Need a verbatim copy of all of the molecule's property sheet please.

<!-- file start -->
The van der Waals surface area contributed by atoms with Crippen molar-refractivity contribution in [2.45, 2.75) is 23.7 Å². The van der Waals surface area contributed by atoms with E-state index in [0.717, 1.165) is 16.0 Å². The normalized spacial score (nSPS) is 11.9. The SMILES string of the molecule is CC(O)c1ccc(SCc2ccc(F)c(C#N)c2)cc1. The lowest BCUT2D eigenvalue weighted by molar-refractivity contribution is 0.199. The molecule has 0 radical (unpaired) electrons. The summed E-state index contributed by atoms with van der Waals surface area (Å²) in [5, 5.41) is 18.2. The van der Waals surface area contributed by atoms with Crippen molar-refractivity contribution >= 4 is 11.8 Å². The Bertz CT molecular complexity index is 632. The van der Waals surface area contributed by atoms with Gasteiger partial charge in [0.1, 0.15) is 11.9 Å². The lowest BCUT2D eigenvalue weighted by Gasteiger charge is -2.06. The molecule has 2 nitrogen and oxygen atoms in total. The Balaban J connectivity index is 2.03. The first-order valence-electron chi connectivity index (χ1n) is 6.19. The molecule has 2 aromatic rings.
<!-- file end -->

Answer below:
The van der Waals surface area contributed by atoms with Crippen molar-refractivity contribution in [2.45, 2.75) is 23.7 Å². The van der Waals surface area contributed by atoms with E-state index in [0.717, 1.165) is 16.0 Å². The normalized spacial score (nSPS) is 11.9. The SMILES string of the molecule is CC(O)c1ccc(SCc2ccc(F)c(C#N)c2)cc1. The lowest BCUT2D eigenvalue weighted by molar-refractivity contribution is 0.199. The molecule has 0 radical (unpaired) electrons. The summed E-state index contributed by atoms with van der Waals surface area (Å²) in [5, 5.41) is 18.2. The van der Waals surface area contributed by atoms with Crippen molar-refractivity contribution >= 4 is 11.8 Å². The Bertz CT molecular complexity index is 632. The van der Waals surface area contributed by atoms with Gasteiger partial charge in [0.1, 0.15) is 11.9 Å². The lowest BCUT2D eigenvalue weighted by Gasteiger charge is -2.06. The molecule has 2 nitrogen and oxygen atoms in total. The Balaban J connectivity index is 2.03. The first-order valence-electron chi connectivity index (χ1n) is 6.19. The molecule has 2 aromatic rings.